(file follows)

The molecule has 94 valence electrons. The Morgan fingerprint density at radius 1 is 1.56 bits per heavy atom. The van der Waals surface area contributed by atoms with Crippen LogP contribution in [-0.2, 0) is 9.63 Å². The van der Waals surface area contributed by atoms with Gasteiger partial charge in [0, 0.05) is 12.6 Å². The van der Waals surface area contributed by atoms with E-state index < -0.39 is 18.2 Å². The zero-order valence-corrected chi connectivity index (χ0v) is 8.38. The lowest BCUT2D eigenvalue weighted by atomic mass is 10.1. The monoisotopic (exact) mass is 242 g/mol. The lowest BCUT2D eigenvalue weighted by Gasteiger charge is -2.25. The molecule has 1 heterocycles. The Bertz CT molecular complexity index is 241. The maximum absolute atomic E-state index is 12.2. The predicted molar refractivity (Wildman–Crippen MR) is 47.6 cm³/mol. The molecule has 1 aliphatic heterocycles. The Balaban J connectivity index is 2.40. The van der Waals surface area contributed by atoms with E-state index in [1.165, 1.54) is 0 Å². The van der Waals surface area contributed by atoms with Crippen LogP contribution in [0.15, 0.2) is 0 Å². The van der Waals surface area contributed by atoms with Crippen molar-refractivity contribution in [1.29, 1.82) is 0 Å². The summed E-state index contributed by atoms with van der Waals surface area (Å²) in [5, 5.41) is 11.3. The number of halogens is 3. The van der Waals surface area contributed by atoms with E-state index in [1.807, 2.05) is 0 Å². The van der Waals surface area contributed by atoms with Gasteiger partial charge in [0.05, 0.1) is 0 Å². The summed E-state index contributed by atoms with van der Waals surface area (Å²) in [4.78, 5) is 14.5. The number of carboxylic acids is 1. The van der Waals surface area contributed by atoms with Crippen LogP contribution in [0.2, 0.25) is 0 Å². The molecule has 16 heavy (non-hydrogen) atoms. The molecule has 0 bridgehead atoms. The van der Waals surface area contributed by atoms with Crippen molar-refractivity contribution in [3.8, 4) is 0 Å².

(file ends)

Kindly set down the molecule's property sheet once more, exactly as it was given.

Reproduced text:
The molecule has 94 valence electrons. The Morgan fingerprint density at radius 1 is 1.56 bits per heavy atom. The van der Waals surface area contributed by atoms with Crippen LogP contribution in [-0.2, 0) is 9.63 Å². The van der Waals surface area contributed by atoms with Gasteiger partial charge in [0, 0.05) is 12.6 Å². The van der Waals surface area contributed by atoms with E-state index < -0.39 is 18.2 Å². The zero-order valence-corrected chi connectivity index (χ0v) is 8.38. The lowest BCUT2D eigenvalue weighted by atomic mass is 10.1. The monoisotopic (exact) mass is 242 g/mol. The lowest BCUT2D eigenvalue weighted by Gasteiger charge is -2.25. The molecule has 1 heterocycles. The Bertz CT molecular complexity index is 241. The maximum absolute atomic E-state index is 12.2. The predicted molar refractivity (Wildman–Crippen MR) is 47.6 cm³/mol. The molecule has 1 aliphatic heterocycles. The Balaban J connectivity index is 2.40. The van der Waals surface area contributed by atoms with E-state index in [1.165, 1.54) is 0 Å². The van der Waals surface area contributed by atoms with Crippen LogP contribution in [0.15, 0.2) is 0 Å². The van der Waals surface area contributed by atoms with Crippen molar-refractivity contribution in [1.29, 1.82) is 0 Å². The summed E-state index contributed by atoms with van der Waals surface area (Å²) in [5, 5.41) is 11.3. The number of halogens is 3. The van der Waals surface area contributed by atoms with E-state index in [1.807, 2.05) is 0 Å². The van der Waals surface area contributed by atoms with Gasteiger partial charge in [0.05, 0.1) is 0 Å². The summed E-state index contributed by atoms with van der Waals surface area (Å²) in [4.78, 5) is 14.5. The number of carboxylic acids is 1. The van der Waals surface area contributed by atoms with Crippen LogP contribution in [0.2, 0.25) is 0 Å². The molecule has 16 heavy (non-hydrogen) atoms. The molecule has 0 bridgehead atoms. The van der Waals surface area contributed by atoms with Crippen molar-refractivity contribution in [3.8, 4) is 0 Å².